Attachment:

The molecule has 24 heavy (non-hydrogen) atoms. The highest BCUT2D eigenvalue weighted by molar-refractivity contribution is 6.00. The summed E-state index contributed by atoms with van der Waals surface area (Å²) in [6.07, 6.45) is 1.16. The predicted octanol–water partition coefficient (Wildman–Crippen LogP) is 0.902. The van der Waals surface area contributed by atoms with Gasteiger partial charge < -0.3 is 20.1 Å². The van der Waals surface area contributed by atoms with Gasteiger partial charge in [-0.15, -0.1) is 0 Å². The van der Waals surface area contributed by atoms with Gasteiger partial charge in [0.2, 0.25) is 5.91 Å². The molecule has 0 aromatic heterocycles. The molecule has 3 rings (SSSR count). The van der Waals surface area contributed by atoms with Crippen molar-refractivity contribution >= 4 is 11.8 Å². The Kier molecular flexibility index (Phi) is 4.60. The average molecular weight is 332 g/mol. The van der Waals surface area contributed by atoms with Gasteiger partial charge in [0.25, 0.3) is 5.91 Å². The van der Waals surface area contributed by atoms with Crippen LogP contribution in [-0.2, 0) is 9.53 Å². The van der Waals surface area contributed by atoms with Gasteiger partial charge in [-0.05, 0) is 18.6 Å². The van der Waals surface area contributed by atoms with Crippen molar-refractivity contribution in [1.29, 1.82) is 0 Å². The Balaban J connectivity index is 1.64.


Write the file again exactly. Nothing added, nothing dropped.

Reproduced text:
The molecule has 24 heavy (non-hydrogen) atoms. The highest BCUT2D eigenvalue weighted by molar-refractivity contribution is 6.00. The summed E-state index contributed by atoms with van der Waals surface area (Å²) in [6.07, 6.45) is 1.16. The predicted octanol–water partition coefficient (Wildman–Crippen LogP) is 0.902. The van der Waals surface area contributed by atoms with Gasteiger partial charge < -0.3 is 20.1 Å². The van der Waals surface area contributed by atoms with Gasteiger partial charge in [-0.15, -0.1) is 0 Å². The van der Waals surface area contributed by atoms with Gasteiger partial charge in [0.2, 0.25) is 5.91 Å². The molecule has 0 aromatic heterocycles. The molecule has 3 rings (SSSR count). The van der Waals surface area contributed by atoms with Crippen molar-refractivity contribution >= 4 is 11.8 Å². The Kier molecular flexibility index (Phi) is 4.60. The average molecular weight is 332 g/mol. The van der Waals surface area contributed by atoms with Gasteiger partial charge in [0.25, 0.3) is 5.91 Å². The van der Waals surface area contributed by atoms with Crippen LogP contribution in [-0.2, 0) is 9.53 Å². The van der Waals surface area contributed by atoms with Gasteiger partial charge in [-0.05, 0) is 18.6 Å². The van der Waals surface area contributed by atoms with Crippen molar-refractivity contribution in [1.29, 1.82) is 0 Å². The Balaban J connectivity index is 1.64.